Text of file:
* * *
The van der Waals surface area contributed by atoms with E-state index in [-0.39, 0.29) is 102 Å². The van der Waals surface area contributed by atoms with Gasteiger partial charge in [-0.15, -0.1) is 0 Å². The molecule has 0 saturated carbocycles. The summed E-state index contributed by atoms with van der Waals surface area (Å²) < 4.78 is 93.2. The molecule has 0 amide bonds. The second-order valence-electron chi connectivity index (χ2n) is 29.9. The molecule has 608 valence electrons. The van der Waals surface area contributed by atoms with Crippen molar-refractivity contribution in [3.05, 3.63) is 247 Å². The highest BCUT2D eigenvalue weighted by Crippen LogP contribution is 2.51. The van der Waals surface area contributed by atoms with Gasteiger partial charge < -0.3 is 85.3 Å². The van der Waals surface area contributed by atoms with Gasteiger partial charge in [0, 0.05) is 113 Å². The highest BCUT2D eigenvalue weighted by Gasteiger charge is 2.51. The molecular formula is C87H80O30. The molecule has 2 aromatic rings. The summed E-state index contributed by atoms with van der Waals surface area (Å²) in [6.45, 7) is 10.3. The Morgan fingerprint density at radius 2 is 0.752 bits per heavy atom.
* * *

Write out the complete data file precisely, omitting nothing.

The van der Waals surface area contributed by atoms with E-state index in [-0.39, 0.29) is 102 Å². The van der Waals surface area contributed by atoms with Gasteiger partial charge in [-0.15, -0.1) is 0 Å². The molecule has 0 saturated carbocycles. The summed E-state index contributed by atoms with van der Waals surface area (Å²) < 4.78 is 93.2. The molecule has 0 amide bonds. The second-order valence-electron chi connectivity index (χ2n) is 29.9. The molecule has 608 valence electrons. The van der Waals surface area contributed by atoms with Crippen molar-refractivity contribution in [3.05, 3.63) is 247 Å². The highest BCUT2D eigenvalue weighted by Crippen LogP contribution is 2.51. The van der Waals surface area contributed by atoms with Gasteiger partial charge < -0.3 is 85.3 Å². The van der Waals surface area contributed by atoms with Gasteiger partial charge in [0, 0.05) is 113 Å². The highest BCUT2D eigenvalue weighted by Gasteiger charge is 2.51. The molecular formula is C87H80O30. The molecule has 2 aromatic rings. The summed E-state index contributed by atoms with van der Waals surface area (Å²) in [6.45, 7) is 10.3. The Morgan fingerprint density at radius 2 is 0.752 bits per heavy atom.